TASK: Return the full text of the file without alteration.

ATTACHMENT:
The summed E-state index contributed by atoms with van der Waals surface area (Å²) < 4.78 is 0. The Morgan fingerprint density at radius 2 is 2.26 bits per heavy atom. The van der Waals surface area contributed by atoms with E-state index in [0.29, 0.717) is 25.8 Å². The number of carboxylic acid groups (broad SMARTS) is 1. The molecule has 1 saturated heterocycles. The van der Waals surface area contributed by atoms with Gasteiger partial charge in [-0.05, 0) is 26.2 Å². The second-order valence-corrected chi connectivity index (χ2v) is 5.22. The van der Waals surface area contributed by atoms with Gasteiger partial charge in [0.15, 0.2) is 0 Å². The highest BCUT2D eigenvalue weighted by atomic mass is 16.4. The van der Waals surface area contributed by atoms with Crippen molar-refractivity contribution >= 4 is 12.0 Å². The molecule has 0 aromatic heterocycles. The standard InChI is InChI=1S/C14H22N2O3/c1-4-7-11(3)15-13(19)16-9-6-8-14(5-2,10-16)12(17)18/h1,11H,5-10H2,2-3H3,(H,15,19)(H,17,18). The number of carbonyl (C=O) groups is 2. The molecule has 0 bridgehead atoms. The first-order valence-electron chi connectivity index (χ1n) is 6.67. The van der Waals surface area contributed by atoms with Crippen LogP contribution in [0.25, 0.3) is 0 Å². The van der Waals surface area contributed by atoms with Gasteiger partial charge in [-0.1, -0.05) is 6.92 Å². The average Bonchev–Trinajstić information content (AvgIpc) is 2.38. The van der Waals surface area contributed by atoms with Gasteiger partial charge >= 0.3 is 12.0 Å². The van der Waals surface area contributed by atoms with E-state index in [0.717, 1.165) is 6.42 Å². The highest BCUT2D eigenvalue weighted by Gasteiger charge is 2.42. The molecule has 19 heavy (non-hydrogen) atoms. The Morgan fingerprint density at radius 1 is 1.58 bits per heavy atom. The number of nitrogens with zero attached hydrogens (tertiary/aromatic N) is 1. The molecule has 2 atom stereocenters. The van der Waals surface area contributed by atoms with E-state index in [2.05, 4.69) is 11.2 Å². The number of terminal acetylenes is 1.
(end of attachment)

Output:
The summed E-state index contributed by atoms with van der Waals surface area (Å²) < 4.78 is 0. The Morgan fingerprint density at radius 2 is 2.26 bits per heavy atom. The van der Waals surface area contributed by atoms with E-state index in [0.29, 0.717) is 25.8 Å². The number of carboxylic acid groups (broad SMARTS) is 1. The molecule has 1 saturated heterocycles. The van der Waals surface area contributed by atoms with Gasteiger partial charge in [-0.05, 0) is 26.2 Å². The second-order valence-corrected chi connectivity index (χ2v) is 5.22. The van der Waals surface area contributed by atoms with Gasteiger partial charge in [0.15, 0.2) is 0 Å². The highest BCUT2D eigenvalue weighted by atomic mass is 16.4. The van der Waals surface area contributed by atoms with Crippen molar-refractivity contribution >= 4 is 12.0 Å². The molecule has 0 aromatic heterocycles. The standard InChI is InChI=1S/C14H22N2O3/c1-4-7-11(3)15-13(19)16-9-6-8-14(5-2,10-16)12(17)18/h1,11H,5-10H2,2-3H3,(H,15,19)(H,17,18). The number of carbonyl (C=O) groups is 2. The molecule has 0 bridgehead atoms. The first-order valence-electron chi connectivity index (χ1n) is 6.67. The van der Waals surface area contributed by atoms with Crippen LogP contribution in [0.25, 0.3) is 0 Å². The van der Waals surface area contributed by atoms with Gasteiger partial charge in [-0.1, -0.05) is 6.92 Å². The average Bonchev–Trinajstić information content (AvgIpc) is 2.38. The van der Waals surface area contributed by atoms with Gasteiger partial charge >= 0.3 is 12.0 Å². The van der Waals surface area contributed by atoms with E-state index in [0.717, 1.165) is 6.42 Å². The highest BCUT2D eigenvalue weighted by Gasteiger charge is 2.42. The molecule has 19 heavy (non-hydrogen) atoms. The Morgan fingerprint density at radius 1 is 1.58 bits per heavy atom. The number of nitrogens with zero attached hydrogens (tertiary/aromatic N) is 1. The molecule has 2 atom stereocenters. The van der Waals surface area contributed by atoms with E-state index in [2.05, 4.69) is 11.2 Å². The number of terminal acetylenes is 1.